Hi, thanks for visiting my user page. It explains my approach to editing ("Be Bold!" and Inclusionist) and lists my "pet peeves", such as "weasel wording" and "puffery".
|This user is a member of the Association of Inclusionist Wikipedians
The motto of the AIW is Conservata veritate, which translates to, "With the preserved truth".
I also believe that Wikipedia articles can have well-managed, well-sourced "In popular culture" sections.
If you are concerned about an edit that I did, I want to let you know that I follow Wikipedia's "Be Bold" editing guideline. If I come to an article, and find statements that I believe contain Original Research, misleading or biased points of view, incorrect information, or dubious and unsourced claims, I will, in some cases, remove, reword, or rephrase the content. At the same time, I know that their are clear limits to boldness (e.g., making a major change to a Good Article without discussing it on the talk page).
I would like to work together with other editors so that we can make Wikipedia into an online encylopedia that is both a reliable and useful reference source and an enjoyable read. Please send a note if you disagree with any edits.
I want to try to work out any disputes or disagreements in a calm and friendly manner, based on the rules that guide our editing on Wikipedia (e.g., the Five Pillars guidelines and the Wikipedia Manual of Style).
I believe in an inclusionist philosophy on Wikipedia. I think it is OK for an article to start from humble beginnings, and then develop. If an article starts with non-ideal sources (student newspapers,blog articles, etc), this content can act as a placeholder, as the article develops and better references are found. Sometimes, editors create just the basic framework of an article, with the intention of coming back to fill it in later, or for others to do so. An underdeveloped article is just like this house under construction. Lend a hand, don't tear it down! A building, like an article, takes time to build. Imagine if a building were constantly ripped apart at the seams during construction!
Some of my editorial "pet peeves" include:
- Weasel wording: "It is widely agreed that ZitRemedy was one of the most important and influential rock bands of the 1980s."
- Research shows that the band played as an opening act for a few tours of B-level hard rock bands in the US midwest and Northern England in 1981 and 1982, and disbanded in 1983.
- Peacock wording: "Jane Doe was a legendary and world-famous ocarina player from Rockland, Maryland"
- Show it with sourced facts, don't just make vague claims. If she was so "legendary" and "world-famous", she should have achievements, awards, and excellent published reviews in the Ocarina Player Magazine to show for it.
- "John Smith, an award-winning author..."
- Making a vague, unspecified refernce to "awards" is promo-kit fluff...merely having ANY award is not relevant! If an author's award is a $10 gift certificate awarded at the Albany Amateur Authors Reading Circle", a group of buddies who meet to chat about their writing, this is not a notable, respected award.
- Puffery: "In the 1990s, the rock band ZitRemedy shared the stage with the Rolling Stones and the Who, and worked with Sting and Diana Ross."
- "Shared the stage" is a widely used smokescreen to puff up a band. More research sometimes reveals that ZitRemedy in fact played as an unpaid warm-up act at 1 PM at a festival stage, where the Rolling Stones and the Who played at 10 PM, nine hours later. And the "worked with Sting and Diana Ross" was in fact when they were jamming onstage at a charity telethon where there were 100s of musicians and singers, and Sting and Diana Ross did a 3-minute walk-on at the end of the night!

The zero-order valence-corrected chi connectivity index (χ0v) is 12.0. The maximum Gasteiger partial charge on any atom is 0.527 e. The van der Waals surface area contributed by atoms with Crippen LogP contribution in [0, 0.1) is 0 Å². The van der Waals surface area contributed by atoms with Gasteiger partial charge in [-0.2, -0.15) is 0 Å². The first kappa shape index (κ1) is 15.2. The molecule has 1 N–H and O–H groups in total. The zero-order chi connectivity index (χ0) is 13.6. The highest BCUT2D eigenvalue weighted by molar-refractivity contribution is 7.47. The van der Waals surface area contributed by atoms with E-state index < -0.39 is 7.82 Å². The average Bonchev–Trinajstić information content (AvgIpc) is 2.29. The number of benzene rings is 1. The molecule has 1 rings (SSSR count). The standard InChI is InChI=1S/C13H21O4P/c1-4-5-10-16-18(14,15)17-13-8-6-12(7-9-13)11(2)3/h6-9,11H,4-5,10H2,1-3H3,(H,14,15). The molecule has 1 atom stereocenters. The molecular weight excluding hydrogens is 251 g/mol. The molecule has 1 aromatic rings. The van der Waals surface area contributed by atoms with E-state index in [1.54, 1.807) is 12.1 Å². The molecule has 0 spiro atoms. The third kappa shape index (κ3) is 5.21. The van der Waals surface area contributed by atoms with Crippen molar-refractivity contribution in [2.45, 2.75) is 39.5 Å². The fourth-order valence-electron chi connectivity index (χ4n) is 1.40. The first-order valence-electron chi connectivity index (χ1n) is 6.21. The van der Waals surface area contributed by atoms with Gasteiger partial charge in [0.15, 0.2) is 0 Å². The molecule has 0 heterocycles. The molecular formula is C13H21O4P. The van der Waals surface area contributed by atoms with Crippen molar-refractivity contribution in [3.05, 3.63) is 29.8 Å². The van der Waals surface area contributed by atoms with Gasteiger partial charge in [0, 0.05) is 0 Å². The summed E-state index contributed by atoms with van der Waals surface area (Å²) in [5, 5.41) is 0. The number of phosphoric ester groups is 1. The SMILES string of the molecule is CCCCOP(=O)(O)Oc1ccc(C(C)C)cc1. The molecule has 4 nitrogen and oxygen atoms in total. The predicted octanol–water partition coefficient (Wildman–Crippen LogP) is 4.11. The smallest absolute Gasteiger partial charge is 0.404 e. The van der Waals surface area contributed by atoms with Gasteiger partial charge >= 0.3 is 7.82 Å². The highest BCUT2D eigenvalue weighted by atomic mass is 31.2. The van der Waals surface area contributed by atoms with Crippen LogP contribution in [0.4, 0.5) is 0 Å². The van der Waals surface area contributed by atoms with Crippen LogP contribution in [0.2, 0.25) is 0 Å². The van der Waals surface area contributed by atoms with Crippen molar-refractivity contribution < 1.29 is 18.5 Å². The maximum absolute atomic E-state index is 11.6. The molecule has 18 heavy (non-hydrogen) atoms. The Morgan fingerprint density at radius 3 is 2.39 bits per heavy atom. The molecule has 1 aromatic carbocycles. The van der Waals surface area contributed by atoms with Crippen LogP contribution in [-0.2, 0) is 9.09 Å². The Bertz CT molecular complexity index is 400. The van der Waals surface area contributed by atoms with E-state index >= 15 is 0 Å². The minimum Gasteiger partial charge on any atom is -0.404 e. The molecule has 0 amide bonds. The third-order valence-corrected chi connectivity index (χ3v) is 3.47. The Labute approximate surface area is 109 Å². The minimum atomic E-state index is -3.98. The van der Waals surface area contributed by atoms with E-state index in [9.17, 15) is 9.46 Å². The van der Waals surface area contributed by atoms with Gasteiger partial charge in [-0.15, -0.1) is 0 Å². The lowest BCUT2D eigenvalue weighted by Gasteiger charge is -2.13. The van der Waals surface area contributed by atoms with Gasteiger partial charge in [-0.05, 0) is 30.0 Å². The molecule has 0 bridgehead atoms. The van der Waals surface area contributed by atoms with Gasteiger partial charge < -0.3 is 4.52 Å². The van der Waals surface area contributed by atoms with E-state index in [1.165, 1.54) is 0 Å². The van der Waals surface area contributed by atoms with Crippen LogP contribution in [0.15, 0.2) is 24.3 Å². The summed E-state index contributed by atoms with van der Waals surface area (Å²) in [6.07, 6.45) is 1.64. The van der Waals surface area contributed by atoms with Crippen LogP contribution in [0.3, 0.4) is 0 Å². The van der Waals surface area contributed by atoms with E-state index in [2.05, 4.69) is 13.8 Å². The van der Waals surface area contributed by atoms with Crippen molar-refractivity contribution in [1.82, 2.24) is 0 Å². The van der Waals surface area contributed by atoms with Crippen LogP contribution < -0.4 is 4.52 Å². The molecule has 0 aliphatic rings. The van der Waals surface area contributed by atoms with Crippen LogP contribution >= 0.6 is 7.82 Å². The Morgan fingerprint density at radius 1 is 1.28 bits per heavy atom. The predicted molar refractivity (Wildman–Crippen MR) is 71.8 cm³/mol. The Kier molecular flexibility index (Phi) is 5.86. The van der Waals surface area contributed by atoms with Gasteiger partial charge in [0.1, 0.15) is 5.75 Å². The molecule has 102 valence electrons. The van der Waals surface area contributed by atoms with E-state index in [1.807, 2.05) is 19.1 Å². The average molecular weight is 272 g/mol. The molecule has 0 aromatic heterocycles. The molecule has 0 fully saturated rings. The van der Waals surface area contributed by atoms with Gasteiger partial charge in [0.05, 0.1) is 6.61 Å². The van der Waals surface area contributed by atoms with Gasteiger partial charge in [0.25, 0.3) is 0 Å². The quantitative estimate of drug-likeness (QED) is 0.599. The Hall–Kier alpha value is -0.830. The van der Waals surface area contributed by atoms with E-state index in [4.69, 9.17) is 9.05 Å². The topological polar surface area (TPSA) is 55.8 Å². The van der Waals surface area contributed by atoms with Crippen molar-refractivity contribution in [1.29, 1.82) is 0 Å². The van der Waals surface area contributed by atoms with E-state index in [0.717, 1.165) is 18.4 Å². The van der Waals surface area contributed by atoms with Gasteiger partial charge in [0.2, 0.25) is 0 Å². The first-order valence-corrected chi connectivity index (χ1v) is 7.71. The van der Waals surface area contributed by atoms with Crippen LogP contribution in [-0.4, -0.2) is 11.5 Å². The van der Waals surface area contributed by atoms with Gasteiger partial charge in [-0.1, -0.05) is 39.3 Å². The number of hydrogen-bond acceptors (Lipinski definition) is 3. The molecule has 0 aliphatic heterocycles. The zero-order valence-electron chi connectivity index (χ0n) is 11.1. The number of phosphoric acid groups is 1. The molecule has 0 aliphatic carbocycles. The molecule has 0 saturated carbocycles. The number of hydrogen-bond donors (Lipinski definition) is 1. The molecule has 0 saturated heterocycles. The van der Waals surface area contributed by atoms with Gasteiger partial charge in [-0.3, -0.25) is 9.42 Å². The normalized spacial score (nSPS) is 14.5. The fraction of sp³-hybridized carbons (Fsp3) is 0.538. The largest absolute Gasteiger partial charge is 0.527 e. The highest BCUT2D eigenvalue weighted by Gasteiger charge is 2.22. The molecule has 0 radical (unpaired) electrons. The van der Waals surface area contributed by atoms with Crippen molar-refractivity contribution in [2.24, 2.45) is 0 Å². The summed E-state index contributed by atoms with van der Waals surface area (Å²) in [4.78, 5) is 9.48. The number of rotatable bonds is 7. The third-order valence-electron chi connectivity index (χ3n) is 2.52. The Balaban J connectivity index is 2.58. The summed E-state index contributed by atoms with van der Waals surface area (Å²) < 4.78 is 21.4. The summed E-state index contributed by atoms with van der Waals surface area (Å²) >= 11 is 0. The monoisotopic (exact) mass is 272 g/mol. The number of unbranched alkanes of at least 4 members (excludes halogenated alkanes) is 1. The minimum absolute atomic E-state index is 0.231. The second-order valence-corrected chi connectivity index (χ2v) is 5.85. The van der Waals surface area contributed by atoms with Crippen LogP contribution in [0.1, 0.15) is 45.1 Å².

- Fluff: "ZitRemedy's tireless touring through midwestern hotspots and their legendary stage shows have made them the go-to group for the hottie-hipster set."
- While I find fluff slightly less objectionable than puffery, since it is not attempting to deceive the reader, it is still a problem. Why? Because it doesn't really say anything useful, meaningful, or verifiable. It is the type of light, breezy writing used in promotional press kits, album cover "blurbs", or poorly-written music reviews, the opposite of the factual, neutral writing style expected in an encyclopedia.
- "The seminal 1983 "BloodDemonSplatter" EP by the legendary Albany death metal band DarkWarriors of Zerxes became a classic of the genre, which had a wide influence on the development of death metal" (no sources cited)
- The words "seminal", "legendary", and "classic" are so overused in Wikipedia music articles! I believe the word "seminal" should only be used with a source, because every fan thinks that their favorite band's debut LP is the "seminal" record in the genre...the words "legendary" and "classic" should not appear in music articles unless they are in a quote by a music critic or music journalist...every fan views their favourite performer as "legendary", and thinks that their favourite song is a "classic"! : )
- Self-promotion: "John Doe is one of the top 3-string banjo repairers in North America. Leading international banjo stars have praised the quality and beauty of his repair work. More information on how to ship your banjo to this legendary repairman, on pricing, or on services is available at John_Doe_Legendary_Banjo_Repair.czm, or at my phone number BAN-JO4U."...
- Wikipedia is not a free advertising service!
- Excessively detailed plot summaries: In some articles about action movies, some editors provide a detailed account of every scene, rather than giving an overview of the plot. Instead of getting the "big picture" (e.g., "Rambo overpowers the sentries and makes his way to the fortress"), we hear reams of detail about every weapon that is used, every shot that is fired, every clip of ammo that is loaded, every twist and turn, and about the gory demise of every anonymous ski-masked villain.